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This Week in PNAS: Jun 21, 2016

Editor's Note: Some of the articles described below are not yet available at the PNAS site, but they are scheduled to be posted some time this week. 

In the early, online edition of the Proceedings of the National Academy of Sciences, researchers from China, Israel, the US, and the Czech Republic find evidence for sympatric speciation in the blind mole rat, Spalax galili, in Israel. The team did transcriptome sequencing on blind mole rats from neighboring populations in Israel's Galilee Mountains that live in sites with distinct rock, soil, and vegetation features. From SNP, gene expression, microRNA, and other patterns detected in blind subterranean rodents from each site, the study's authors saw signs of reproductive isolation between the blind mole rats from the chalk or basalt sites, apparently due to natural selection. Moreover, they say, "[b]ecause sharply divergent geological, edaphic, climactic, and biotic interfaces about in nature, we conclude that [sympatric speciation] may be a common model of the origin of new species, as envisaged by Darwin."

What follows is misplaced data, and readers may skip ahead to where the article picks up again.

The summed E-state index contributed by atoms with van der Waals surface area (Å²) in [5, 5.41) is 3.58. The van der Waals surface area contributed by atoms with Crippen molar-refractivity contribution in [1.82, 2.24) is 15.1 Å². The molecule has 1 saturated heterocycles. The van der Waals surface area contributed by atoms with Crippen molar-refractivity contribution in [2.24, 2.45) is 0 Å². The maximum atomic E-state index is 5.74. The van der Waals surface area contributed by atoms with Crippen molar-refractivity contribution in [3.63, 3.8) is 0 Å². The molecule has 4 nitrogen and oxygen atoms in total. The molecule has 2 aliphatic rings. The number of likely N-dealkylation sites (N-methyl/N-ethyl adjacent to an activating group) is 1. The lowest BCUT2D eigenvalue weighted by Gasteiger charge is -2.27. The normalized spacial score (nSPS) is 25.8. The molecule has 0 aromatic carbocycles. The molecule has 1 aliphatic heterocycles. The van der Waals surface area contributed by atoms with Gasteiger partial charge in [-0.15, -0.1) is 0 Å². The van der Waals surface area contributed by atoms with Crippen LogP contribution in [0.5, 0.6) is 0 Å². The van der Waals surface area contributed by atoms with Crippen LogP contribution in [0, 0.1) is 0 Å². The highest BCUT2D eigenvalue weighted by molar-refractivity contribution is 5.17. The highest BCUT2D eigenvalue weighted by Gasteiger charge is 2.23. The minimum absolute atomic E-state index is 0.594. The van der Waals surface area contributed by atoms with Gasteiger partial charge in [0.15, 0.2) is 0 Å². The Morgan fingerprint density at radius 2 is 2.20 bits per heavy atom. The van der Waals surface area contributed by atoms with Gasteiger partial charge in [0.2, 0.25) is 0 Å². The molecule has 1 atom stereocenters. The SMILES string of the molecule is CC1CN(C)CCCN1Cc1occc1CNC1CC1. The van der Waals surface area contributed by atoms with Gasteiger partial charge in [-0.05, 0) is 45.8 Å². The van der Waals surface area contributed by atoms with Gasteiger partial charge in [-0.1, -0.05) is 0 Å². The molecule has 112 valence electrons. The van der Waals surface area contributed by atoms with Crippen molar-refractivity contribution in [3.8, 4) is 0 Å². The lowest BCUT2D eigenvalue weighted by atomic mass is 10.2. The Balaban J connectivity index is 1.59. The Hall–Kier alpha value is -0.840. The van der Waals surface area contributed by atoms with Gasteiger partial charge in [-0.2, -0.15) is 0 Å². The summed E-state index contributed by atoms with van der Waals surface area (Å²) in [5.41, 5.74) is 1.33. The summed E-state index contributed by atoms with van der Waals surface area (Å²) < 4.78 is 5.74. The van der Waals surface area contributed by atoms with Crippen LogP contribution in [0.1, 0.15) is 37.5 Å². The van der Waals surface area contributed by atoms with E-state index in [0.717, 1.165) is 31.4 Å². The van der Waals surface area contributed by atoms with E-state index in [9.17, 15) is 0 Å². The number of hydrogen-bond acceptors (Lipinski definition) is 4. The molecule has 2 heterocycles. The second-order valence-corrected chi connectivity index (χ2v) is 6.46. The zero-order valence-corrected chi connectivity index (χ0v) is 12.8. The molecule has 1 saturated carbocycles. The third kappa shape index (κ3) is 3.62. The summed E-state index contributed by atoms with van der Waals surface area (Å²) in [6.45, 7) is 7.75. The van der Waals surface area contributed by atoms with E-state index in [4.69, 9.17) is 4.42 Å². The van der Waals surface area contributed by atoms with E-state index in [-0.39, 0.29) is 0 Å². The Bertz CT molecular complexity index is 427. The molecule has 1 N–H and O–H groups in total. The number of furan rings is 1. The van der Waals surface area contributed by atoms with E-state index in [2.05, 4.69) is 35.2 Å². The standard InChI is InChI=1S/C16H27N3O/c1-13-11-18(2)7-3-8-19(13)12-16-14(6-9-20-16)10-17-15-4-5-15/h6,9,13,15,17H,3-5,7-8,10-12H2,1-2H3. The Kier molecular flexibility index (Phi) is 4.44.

A team from the US, Sweden, and Switzerland searches for clues to the population history of the Tibetan plateau through low-coverage genome sequencing and mitochondrial genome sequencing on ancient remains from eight individuals, obtained from the Nepal's Annapurna Conservation Area. The samples, which stretch back between 1,250 years and 3,150 years, represent individuals from periods with three different material cultures. By comparing sequences from the ancient individuals with one another and with sequences for individuals from more than two dozen populations profiled by the 1000 Genomes Project, the researchers found that the high-altitude adapted populations in the Himalayan arc have East Asian ancestry and relatively stable genetic profiles over time.

Researchers from the US and Japan say they've found evidence for epigenetic alterations in the oxytocin gene OXT that mediates sociability. The team tested more than 100 adult volunteers from the University of Georgia, combining brain imaging, behavioral questionnaires, and personality tests with a methylation assay on DNA obtained from participants' saliva samples. Results from the analysis hinted that decreased methylation in the promoter region of OXT tended to coincide with sociability features — from the ability to recognize emotion in other people's faces to more secure attachment styles.